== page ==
Some most certainly do use that as an argument, so not a straw man. Pointing out a rightwing straw man, instead. But just say that you agree that that's not a good argument and if no one tries to defend the argument, it can be dismissed for the sake of discussion here, certainly.

Moving on, what does "bureaucracy can be a result of your love" mean? Love for what?

Whatfur
09-07-2010, 02:39 PM
Yeah, really. He seems to be accepting at face value what some rightwingers claim. Or, more precisely, he is saying that rightwingers "appear to believe" what some certainly claim to believe.

I have never seen such a claim. Maybe one of you can produce and example.


I'm not surprised, except pleasantly so that you'd acknowledge that. (That's why I said "purport to believe," rather than simply "believe.")

Then why would you be surprised that I would say the idea was stupid.


Getting past dumb cariactures of the other's position to the real areas of disagreement seems to me a step forward.

Watch your spelling, graz may be watching...oh wait he is a one man man. Just like getting past implanting dumber caricatures as the position of others is a step forward.


Admitting that the left (and liberals too) aren't interested in bureaucracy and incompetence for their own sake thus seems a step in the right direction.

Again...never said they were...so I guess we were already standing in that direction.


Some most certainly do use that as an argument, so not a straw man.

Again, an example will set you free.


Pointing out a rightwing straw man, instead. But just say that you agree that that's not a good argument and if no one tries to defend the argument, it can be dismissed for the sake of discussion here, certainly.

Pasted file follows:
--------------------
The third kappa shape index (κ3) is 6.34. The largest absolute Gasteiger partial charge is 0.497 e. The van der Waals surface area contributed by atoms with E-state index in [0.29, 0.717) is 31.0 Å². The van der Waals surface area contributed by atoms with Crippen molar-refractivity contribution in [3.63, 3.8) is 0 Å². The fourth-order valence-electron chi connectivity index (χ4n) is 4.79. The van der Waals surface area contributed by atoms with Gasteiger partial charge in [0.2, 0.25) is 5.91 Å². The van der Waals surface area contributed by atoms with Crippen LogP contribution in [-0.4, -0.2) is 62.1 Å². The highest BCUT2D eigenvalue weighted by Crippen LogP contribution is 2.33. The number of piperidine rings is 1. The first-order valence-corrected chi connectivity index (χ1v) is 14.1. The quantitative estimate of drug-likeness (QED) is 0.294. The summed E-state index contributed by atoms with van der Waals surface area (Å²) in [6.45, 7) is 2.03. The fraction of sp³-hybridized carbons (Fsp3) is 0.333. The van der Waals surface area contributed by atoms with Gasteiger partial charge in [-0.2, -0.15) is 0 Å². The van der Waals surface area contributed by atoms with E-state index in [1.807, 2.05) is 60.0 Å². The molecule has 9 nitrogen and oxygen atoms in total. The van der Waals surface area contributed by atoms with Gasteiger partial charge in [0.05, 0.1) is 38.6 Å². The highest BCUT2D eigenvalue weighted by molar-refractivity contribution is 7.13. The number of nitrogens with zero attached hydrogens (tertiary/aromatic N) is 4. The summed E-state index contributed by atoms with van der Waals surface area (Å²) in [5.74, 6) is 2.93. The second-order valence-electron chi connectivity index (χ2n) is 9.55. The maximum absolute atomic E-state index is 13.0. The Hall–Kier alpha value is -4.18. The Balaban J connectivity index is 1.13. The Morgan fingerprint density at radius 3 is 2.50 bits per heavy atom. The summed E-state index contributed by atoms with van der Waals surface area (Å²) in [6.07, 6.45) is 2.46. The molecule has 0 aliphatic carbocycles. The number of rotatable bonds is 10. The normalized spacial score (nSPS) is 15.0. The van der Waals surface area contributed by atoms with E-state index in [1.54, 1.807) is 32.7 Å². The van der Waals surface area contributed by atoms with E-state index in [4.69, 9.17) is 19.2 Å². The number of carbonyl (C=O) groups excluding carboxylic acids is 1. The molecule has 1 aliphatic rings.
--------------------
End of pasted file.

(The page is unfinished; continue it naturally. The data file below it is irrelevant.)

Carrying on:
Good, lets dismiss the stupid insinuation.


Moving on, what does "bureaucracy can be a result of your love" mean? Love for what?
I already gave the example of Obamacare. I assume those in favor of it do so for more honorable reasons (discredited or not) than the increased bureaucracy it carries.

handle
09-07-2010, 02:55 PM
First, please do not feed the trolls.

Second, Really? Sorry being one of those proponents on the right I can tell you with all honesty, and actually to the left's credit, that few if any believe the left loves bureaucracy and incompetence. Bureaucracy can be a result of your love (see Obamacare diagram) and incompetence often overlooked on the left if they say the right things (see Ed Schulz or graz) but No, we do not label you as lovers of such. A idiotic attempt at a straw man.


Pretty obvious who's feeding and who's a troll.
Hint: "Obamacare" is a troll word. It's known as the "health care bill" by the non-troll community . If you really wanted to have a serious discussion, you might want to drop the inflammatory rhetoric.

stephanie
09-07-2010, 03:09 PM
Again...never said they were...so I guess we were already standing in that direction.

Whatfur != all rightwingers. I'm sure there are any number of arguments that rightwingers have made that you haven't. Similarly, there are numerous liberal arguments that I have never made. Big whoop.